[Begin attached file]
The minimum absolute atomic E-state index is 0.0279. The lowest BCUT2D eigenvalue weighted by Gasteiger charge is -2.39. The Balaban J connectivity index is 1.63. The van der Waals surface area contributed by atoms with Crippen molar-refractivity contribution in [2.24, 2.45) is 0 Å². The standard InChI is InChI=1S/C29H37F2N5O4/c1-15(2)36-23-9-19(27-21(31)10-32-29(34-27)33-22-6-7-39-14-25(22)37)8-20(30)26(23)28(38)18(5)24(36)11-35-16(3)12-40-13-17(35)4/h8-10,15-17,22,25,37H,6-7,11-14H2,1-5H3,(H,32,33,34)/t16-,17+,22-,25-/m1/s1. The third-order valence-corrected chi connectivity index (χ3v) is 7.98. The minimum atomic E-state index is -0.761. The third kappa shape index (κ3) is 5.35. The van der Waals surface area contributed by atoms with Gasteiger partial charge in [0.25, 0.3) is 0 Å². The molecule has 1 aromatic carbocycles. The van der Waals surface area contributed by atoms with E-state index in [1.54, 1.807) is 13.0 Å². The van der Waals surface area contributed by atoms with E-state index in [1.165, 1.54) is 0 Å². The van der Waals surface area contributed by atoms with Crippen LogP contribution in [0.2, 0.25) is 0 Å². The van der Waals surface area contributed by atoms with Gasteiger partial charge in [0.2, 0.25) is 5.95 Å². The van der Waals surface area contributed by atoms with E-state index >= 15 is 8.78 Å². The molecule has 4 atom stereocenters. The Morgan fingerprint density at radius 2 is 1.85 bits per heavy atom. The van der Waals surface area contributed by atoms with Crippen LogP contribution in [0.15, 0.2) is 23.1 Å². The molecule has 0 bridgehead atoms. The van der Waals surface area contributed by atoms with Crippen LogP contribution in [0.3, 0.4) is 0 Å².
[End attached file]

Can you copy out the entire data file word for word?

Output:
The minimum absolute atomic E-state index is 0.0279. The lowest BCUT2D eigenvalue weighted by Gasteiger charge is -2.39. The Balaban J connectivity index is 1.63. The van der Waals surface area contributed by atoms with Crippen molar-refractivity contribution in [2.24, 2.45) is 0 Å². The standard InChI is InChI=1S/C29H37F2N5O4/c1-15(2)36-23-9-19(27-21(31)10-32-29(34-27)33-22-6-7-39-14-25(22)37)8-20(30)26(23)28(38)18(5)24(36)11-35-16(3)12-40-13-17(35)4/h8-10,15-17,22,25,37H,6-7,11-14H2,1-5H3,(H,32,33,34)/t16-,17+,22-,25-/m1/s1. The third-order valence-corrected chi connectivity index (χ3v) is 7.98. The minimum atomic E-state index is -0.761. The third kappa shape index (κ3) is 5.35. The van der Waals surface area contributed by atoms with Gasteiger partial charge in [0.25, 0.3) is 0 Å². The molecule has 1 aromatic carbocycles. The van der Waals surface area contributed by atoms with E-state index in [1.54, 1.807) is 13.0 Å². The van der Waals surface area contributed by atoms with E-state index in [1.165, 1.54) is 0 Å². The van der Waals surface area contributed by atoms with Crippen LogP contribution in [0.2, 0.25) is 0 Å². The van der Waals surface area contributed by atoms with Gasteiger partial charge in [0.2, 0.25) is 5.95 Å². The van der Waals surface area contributed by atoms with E-state index >= 15 is 8.78 Å². The molecule has 4 atom stereocenters. The Morgan fingerprint density at radius 2 is 1.85 bits per heavy atom. The van der Waals surface area contributed by atoms with Crippen LogP contribution in [0.15, 0.2) is 23.1 Å². The molecule has 0 bridgehead atoms. The van der Waals surface area contributed by atoms with Crippen LogP contribution in [0.3, 0.4) is 0 Å².